What exactly is an “engaged” frontline workforce in warehousing and logistics? And what is its impact on the business? Steven Klima, head of revenue enablement with WorkStep, offers a perspective.
Salaried office workers are frequently asked to give feedback about their jobs through regular annual surveys, but the same effort needs to be applied to hourly frontline employees, Klima says. For that workforce, it’s important to take a “milestone-based approach, so that you can address their concerns early and often.” Such an effort becomes increasingly important as the nature of hourly work becomes more dynamic.
An ”engaged” workforce is one in which management has “an understanding of the voice of the employee,” says Klima. “What they’re liking and not liking about the role, so that you can create a decent workspace that allows them to flourish.”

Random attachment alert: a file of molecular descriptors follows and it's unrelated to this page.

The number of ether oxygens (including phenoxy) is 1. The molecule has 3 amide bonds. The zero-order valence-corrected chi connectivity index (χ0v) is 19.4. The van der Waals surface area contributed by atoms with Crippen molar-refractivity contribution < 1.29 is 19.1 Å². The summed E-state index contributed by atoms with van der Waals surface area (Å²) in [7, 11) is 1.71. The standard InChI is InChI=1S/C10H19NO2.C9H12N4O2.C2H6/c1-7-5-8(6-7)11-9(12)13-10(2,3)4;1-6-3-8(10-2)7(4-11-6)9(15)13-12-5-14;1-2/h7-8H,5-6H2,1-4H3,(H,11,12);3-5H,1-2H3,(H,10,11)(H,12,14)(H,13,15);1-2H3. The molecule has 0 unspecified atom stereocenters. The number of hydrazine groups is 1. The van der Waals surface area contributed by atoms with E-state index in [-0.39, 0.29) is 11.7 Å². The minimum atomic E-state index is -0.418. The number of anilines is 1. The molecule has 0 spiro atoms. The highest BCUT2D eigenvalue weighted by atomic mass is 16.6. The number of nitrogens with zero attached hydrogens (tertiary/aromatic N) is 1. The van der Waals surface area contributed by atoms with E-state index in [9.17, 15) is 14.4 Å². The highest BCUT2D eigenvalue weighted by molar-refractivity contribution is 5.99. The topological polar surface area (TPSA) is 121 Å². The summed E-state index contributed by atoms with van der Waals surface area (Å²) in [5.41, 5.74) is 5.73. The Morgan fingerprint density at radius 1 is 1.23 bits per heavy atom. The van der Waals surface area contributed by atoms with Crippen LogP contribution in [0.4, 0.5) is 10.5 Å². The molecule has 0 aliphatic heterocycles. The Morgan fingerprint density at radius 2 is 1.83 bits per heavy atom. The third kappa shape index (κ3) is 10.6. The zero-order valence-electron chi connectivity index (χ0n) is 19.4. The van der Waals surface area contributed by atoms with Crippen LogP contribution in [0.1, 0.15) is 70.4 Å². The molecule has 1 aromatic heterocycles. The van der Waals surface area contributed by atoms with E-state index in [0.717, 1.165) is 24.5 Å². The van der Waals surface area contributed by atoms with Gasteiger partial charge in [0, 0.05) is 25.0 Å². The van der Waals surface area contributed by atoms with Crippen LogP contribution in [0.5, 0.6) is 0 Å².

Frontline workers in environments such as the warehouse are becoming increasingly difficult to attract and retain. And that situation gives them more of a voice in how and where they’ll work. Klima quotes a survey by the Harvard Business Review, showing that an engaged workforce is 90% less likely to turn over. A stable workforce means better productivity, fewer quality and safety issues and, ultimately, a higher level of customer satisfaction, he says.
Chief among the priorities of frontline employees today is flexibility of scheduling. They want more control over the number of shifts and when they occur. In some cases, Klima says, they’re also interested in receiving same-day pay and more “creative” total rewards packages.
For frontline workers, pay satisfaction is lower now as a priority than in the past, Klima says. That’s partially the result of inflation, as well as a more competitive market for talent. But employees can also focus on other concerns such as benefits and career growth opportunities, he says.